Decision-Making Cognitive Process: Let’s not forget that Healthcare Professionals are Human

Abstract: In the study of decision-making, the classical view of behavioral appropriateness or rationality was challenged by neuro and psychological reasons. The “bounded rationality” theory proposed that cognitive limitations lead decision-makers to construct simplified models for dealing with the world. Doctors’ decisions, for example, are made under uncertain conditions, as without knowing precisely whether a diagnosis is correct or whether a treatment will actually cure a patient, and often under time constraints. Using cognitive heuristics are neither good nor bad per se, if applied in situations to which they have been adapted to be helpful. Therefore, this text contextualizes the human decision-making perspective to find descriptions that adhere more closely to the human decision-making process. Then, based on a literature review of cognition during decision-making, particularly in healthcare context, it addresses a model that identifies the roles of attention, categorization, memory, emotion, and their inter-relations, during the decision-making process.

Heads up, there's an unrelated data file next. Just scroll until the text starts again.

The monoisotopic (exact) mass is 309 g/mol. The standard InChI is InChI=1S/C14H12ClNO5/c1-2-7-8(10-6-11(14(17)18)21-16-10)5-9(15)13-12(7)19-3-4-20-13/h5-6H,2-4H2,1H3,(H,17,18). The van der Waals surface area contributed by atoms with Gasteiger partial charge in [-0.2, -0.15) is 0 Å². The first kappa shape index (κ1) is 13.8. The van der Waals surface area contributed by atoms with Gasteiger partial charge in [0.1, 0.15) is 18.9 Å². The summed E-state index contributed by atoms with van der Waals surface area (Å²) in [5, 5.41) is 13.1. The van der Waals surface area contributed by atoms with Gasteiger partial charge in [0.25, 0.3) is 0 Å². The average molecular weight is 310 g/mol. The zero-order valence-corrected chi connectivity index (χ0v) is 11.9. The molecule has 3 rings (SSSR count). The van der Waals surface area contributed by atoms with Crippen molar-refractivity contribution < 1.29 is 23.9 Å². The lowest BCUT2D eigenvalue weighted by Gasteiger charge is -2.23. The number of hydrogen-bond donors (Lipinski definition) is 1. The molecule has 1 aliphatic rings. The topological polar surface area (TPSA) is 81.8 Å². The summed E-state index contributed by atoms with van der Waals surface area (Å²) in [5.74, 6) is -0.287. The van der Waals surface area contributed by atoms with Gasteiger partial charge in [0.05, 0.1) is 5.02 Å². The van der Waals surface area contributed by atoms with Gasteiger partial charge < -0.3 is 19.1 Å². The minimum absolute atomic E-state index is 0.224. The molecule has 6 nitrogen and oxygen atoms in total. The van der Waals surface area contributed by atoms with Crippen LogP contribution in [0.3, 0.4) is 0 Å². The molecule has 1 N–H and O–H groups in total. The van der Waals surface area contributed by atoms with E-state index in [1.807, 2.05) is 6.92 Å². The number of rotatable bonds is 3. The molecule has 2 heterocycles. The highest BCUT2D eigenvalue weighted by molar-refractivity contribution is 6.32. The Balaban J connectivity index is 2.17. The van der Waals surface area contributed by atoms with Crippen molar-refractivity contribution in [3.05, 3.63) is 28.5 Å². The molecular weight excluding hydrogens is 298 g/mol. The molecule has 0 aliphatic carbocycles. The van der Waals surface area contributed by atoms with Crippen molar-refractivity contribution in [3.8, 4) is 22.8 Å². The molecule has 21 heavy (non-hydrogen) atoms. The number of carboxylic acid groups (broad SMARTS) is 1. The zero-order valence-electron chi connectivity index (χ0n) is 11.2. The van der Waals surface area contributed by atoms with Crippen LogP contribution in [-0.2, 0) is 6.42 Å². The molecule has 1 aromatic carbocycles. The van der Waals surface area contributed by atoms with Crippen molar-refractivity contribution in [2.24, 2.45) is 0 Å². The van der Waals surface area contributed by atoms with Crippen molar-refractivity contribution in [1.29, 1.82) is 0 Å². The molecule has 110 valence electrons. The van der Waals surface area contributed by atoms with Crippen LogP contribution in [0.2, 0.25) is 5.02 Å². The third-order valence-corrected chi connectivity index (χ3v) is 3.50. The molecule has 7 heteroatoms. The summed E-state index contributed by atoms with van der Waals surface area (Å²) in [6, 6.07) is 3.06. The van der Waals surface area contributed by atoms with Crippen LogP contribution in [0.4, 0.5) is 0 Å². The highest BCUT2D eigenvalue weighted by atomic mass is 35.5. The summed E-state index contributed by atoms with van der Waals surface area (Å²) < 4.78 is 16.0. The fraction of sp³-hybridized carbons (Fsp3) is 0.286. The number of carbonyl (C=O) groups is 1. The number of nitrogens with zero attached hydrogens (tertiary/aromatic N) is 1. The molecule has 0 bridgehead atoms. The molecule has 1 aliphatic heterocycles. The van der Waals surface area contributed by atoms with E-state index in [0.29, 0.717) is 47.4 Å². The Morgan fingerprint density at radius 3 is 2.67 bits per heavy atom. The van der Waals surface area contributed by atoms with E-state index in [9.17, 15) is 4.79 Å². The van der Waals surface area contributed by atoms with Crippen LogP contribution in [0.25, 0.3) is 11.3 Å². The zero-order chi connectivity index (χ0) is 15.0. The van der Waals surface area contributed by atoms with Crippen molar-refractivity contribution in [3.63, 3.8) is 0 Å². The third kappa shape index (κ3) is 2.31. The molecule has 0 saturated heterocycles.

Spiegel, T. ; Silva A. C. P. V. (2018). Decision-Making Cognitive Process: Let’s not forget that Healthcare Professionals are Human. International Journal of Computers in Clinical Practice, v. 3, p. 1-12, 2018.

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